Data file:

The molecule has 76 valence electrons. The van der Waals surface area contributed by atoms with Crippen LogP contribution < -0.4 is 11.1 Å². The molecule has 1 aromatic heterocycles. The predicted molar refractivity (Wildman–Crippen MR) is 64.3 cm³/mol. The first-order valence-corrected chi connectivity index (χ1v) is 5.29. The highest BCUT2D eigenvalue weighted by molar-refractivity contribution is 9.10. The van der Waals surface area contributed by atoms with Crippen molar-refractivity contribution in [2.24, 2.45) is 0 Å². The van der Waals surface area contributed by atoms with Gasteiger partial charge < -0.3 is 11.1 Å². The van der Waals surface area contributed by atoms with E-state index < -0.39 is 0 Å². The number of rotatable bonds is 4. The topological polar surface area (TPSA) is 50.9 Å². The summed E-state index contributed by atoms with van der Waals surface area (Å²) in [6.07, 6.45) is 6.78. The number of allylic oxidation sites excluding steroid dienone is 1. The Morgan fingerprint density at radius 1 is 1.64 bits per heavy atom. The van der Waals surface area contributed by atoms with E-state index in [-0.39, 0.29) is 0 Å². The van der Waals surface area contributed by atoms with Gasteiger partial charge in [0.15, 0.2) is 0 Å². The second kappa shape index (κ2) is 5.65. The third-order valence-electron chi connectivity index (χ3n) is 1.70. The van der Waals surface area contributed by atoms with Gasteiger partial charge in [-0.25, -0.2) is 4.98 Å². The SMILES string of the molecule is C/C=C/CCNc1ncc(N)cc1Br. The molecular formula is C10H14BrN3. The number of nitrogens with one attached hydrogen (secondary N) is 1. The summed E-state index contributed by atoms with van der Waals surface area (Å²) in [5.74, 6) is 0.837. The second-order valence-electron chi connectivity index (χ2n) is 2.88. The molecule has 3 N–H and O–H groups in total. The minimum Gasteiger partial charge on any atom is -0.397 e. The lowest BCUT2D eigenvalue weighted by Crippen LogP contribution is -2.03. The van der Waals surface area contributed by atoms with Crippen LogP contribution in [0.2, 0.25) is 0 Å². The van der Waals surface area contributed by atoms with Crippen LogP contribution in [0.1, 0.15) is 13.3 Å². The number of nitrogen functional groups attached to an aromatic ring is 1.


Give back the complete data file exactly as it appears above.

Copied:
The molecule has 76 valence electrons. The van der Waals surface area contributed by atoms with Crippen LogP contribution < -0.4 is 11.1 Å². The molecule has 1 aromatic heterocycles. The predicted molar refractivity (Wildman–Crippen MR) is 64.3 cm³/mol. The first-order valence-corrected chi connectivity index (χ1v) is 5.29. The highest BCUT2D eigenvalue weighted by molar-refractivity contribution is 9.10. The van der Waals surface area contributed by atoms with Crippen molar-refractivity contribution in [2.24, 2.45) is 0 Å². The van der Waals surface area contributed by atoms with Gasteiger partial charge < -0.3 is 11.1 Å². The van der Waals surface area contributed by atoms with E-state index < -0.39 is 0 Å². The number of rotatable bonds is 4. The topological polar surface area (TPSA) is 50.9 Å². The summed E-state index contributed by atoms with van der Waals surface area (Å²) in [6.07, 6.45) is 6.78. The number of allylic oxidation sites excluding steroid dienone is 1. The Morgan fingerprint density at radius 1 is 1.64 bits per heavy atom. The van der Waals surface area contributed by atoms with E-state index in [-0.39, 0.29) is 0 Å². The van der Waals surface area contributed by atoms with Gasteiger partial charge in [0.15, 0.2) is 0 Å². The second kappa shape index (κ2) is 5.65. The third-order valence-electron chi connectivity index (χ3n) is 1.70. The van der Waals surface area contributed by atoms with Gasteiger partial charge in [-0.25, -0.2) is 4.98 Å². The SMILES string of the molecule is C/C=C/CCNc1ncc(N)cc1Br. The molecular formula is C10H14BrN3. The number of nitrogens with one attached hydrogen (secondary N) is 1. The summed E-state index contributed by atoms with van der Waals surface area (Å²) in [5.74, 6) is 0.837. The second-order valence-electron chi connectivity index (χ2n) is 2.88. The molecule has 3 N–H and O–H groups in total. The minimum Gasteiger partial charge on any atom is -0.397 e. The lowest BCUT2D eigenvalue weighted by Crippen LogP contribution is -2.03. The van der Waals surface area contributed by atoms with Crippen LogP contribution in [0.2, 0.25) is 0 Å². The van der Waals surface area contributed by atoms with Crippen LogP contribution in [0.1, 0.15) is 13.3 Å². The number of nitrogen functional groups attached to an aromatic ring is 1.